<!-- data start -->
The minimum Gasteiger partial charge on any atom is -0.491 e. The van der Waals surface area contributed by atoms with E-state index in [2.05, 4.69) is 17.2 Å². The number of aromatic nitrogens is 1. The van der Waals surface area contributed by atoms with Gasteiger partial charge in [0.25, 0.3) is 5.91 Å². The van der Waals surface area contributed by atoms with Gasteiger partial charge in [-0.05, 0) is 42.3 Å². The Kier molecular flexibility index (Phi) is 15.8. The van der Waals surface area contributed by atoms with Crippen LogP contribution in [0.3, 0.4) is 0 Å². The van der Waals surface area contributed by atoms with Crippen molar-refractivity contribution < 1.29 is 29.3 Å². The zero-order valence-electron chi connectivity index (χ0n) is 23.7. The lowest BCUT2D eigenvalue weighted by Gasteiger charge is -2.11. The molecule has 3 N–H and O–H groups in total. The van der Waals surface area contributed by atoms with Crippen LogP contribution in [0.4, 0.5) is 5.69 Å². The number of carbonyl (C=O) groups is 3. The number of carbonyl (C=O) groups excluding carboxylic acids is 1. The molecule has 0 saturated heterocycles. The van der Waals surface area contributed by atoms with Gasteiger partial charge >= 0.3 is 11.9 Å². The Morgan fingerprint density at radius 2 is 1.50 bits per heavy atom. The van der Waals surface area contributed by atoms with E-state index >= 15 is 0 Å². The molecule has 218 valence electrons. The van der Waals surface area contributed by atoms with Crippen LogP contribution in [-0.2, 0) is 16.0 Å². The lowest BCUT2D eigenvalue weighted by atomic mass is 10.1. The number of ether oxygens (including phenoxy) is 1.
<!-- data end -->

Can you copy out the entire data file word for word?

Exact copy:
The minimum Gasteiger partial charge on any atom is -0.491 e. The van der Waals surface area contributed by atoms with E-state index in [2.05, 4.69) is 17.2 Å². The number of aromatic nitrogens is 1. The van der Waals surface area contributed by atoms with Gasteiger partial charge in [0.25, 0.3) is 5.91 Å². The van der Waals surface area contributed by atoms with Gasteiger partial charge in [-0.05, 0) is 42.3 Å². The Kier molecular flexibility index (Phi) is 15.8. The van der Waals surface area contributed by atoms with Crippen LogP contribution in [0.3, 0.4) is 0 Å². The van der Waals surface area contributed by atoms with Crippen molar-refractivity contribution < 1.29 is 29.3 Å². The zero-order valence-electron chi connectivity index (χ0n) is 23.7. The lowest BCUT2D eigenvalue weighted by Gasteiger charge is -2.11. The molecule has 3 N–H and O–H groups in total. The van der Waals surface area contributed by atoms with Crippen LogP contribution in [0.4, 0.5) is 5.69 Å². The number of carbonyl (C=O) groups is 3. The number of carbonyl (C=O) groups excluding carboxylic acids is 1. The molecule has 0 saturated heterocycles. The van der Waals surface area contributed by atoms with Gasteiger partial charge >= 0.3 is 11.9 Å². The Morgan fingerprint density at radius 2 is 1.50 bits per heavy atom. The van der Waals surface area contributed by atoms with E-state index >= 15 is 0 Å². The molecule has 218 valence electrons. The van der Waals surface area contributed by atoms with Crippen LogP contribution in [-0.2, 0) is 16.0 Å². The lowest BCUT2D eigenvalue weighted by atomic mass is 10.1. The number of ether oxygens (including phenoxy) is 1.